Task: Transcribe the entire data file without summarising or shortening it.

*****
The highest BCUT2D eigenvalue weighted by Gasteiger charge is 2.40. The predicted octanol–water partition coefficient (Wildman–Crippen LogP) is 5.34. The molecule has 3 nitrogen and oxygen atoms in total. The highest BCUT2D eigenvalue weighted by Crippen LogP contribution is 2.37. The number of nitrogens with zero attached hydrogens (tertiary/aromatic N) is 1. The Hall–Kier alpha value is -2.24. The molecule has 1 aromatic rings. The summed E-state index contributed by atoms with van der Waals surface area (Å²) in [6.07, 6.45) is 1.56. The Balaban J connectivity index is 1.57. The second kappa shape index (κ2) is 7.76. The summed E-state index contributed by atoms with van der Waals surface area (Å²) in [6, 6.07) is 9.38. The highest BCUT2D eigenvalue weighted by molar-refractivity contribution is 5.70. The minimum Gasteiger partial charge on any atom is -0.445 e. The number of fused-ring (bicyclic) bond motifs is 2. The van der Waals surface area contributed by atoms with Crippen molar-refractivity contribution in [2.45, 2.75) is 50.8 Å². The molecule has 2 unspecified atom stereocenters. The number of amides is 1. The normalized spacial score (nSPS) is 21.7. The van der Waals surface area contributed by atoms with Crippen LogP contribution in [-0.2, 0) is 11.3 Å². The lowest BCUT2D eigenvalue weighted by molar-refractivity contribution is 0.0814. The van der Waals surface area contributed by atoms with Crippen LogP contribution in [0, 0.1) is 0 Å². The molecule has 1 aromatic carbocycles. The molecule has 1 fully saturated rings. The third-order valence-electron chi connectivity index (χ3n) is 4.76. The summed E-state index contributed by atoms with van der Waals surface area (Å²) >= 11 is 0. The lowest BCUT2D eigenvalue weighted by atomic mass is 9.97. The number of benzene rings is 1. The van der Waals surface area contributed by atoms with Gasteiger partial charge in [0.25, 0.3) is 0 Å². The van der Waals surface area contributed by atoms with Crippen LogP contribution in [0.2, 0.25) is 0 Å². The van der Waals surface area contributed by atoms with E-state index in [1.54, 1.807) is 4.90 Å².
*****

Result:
The highest BCUT2D eigenvalue weighted by Gasteiger charge is 2.40. The predicted octanol–water partition coefficient (Wildman–Crippen LogP) is 5.34. The molecule has 3 nitrogen and oxygen atoms in total. The highest BCUT2D eigenvalue weighted by Crippen LogP contribution is 2.37. The number of nitrogens with zero attached hydrogens (tertiary/aromatic N) is 1. The Hall–Kier alpha value is -2.24. The molecule has 1 aromatic rings. The summed E-state index contributed by atoms with van der Waals surface area (Å²) in [6.07, 6.45) is 1.56. The Balaban J connectivity index is 1.57. The second kappa shape index (κ2) is 7.76. The summed E-state index contributed by atoms with van der Waals surface area (Å²) in [6, 6.07) is 9.38. The highest BCUT2D eigenvalue weighted by molar-refractivity contribution is 5.70. The minimum Gasteiger partial charge on any atom is -0.445 e. The number of fused-ring (bicyclic) bond motifs is 2. The van der Waals surface area contributed by atoms with Crippen molar-refractivity contribution in [2.45, 2.75) is 50.8 Å². The molecule has 2 unspecified atom stereocenters. The number of amides is 1. The normalized spacial score (nSPS) is 21.7. The van der Waals surface area contributed by atoms with Crippen LogP contribution in [-0.2, 0) is 11.3 Å². The lowest BCUT2D eigenvalue weighted by molar-refractivity contribution is 0.0814. The van der Waals surface area contributed by atoms with Crippen LogP contribution in [0, 0.1) is 0 Å². The molecule has 1 aromatic carbocycles. The molecule has 1 fully saturated rings. The third-order valence-electron chi connectivity index (χ3n) is 4.76. The summed E-state index contributed by atoms with van der Waals surface area (Å²) >= 11 is 0. The lowest BCUT2D eigenvalue weighted by atomic mass is 9.97. The number of benzene rings is 1. The van der Waals surface area contributed by atoms with Gasteiger partial charge in [0.25, 0.3) is 0 Å². The van der Waals surface area contributed by atoms with Crippen LogP contribution in [0.2, 0.25) is 0 Å². The van der Waals surface area contributed by atoms with E-state index in [1.54, 1.807) is 4.90 Å².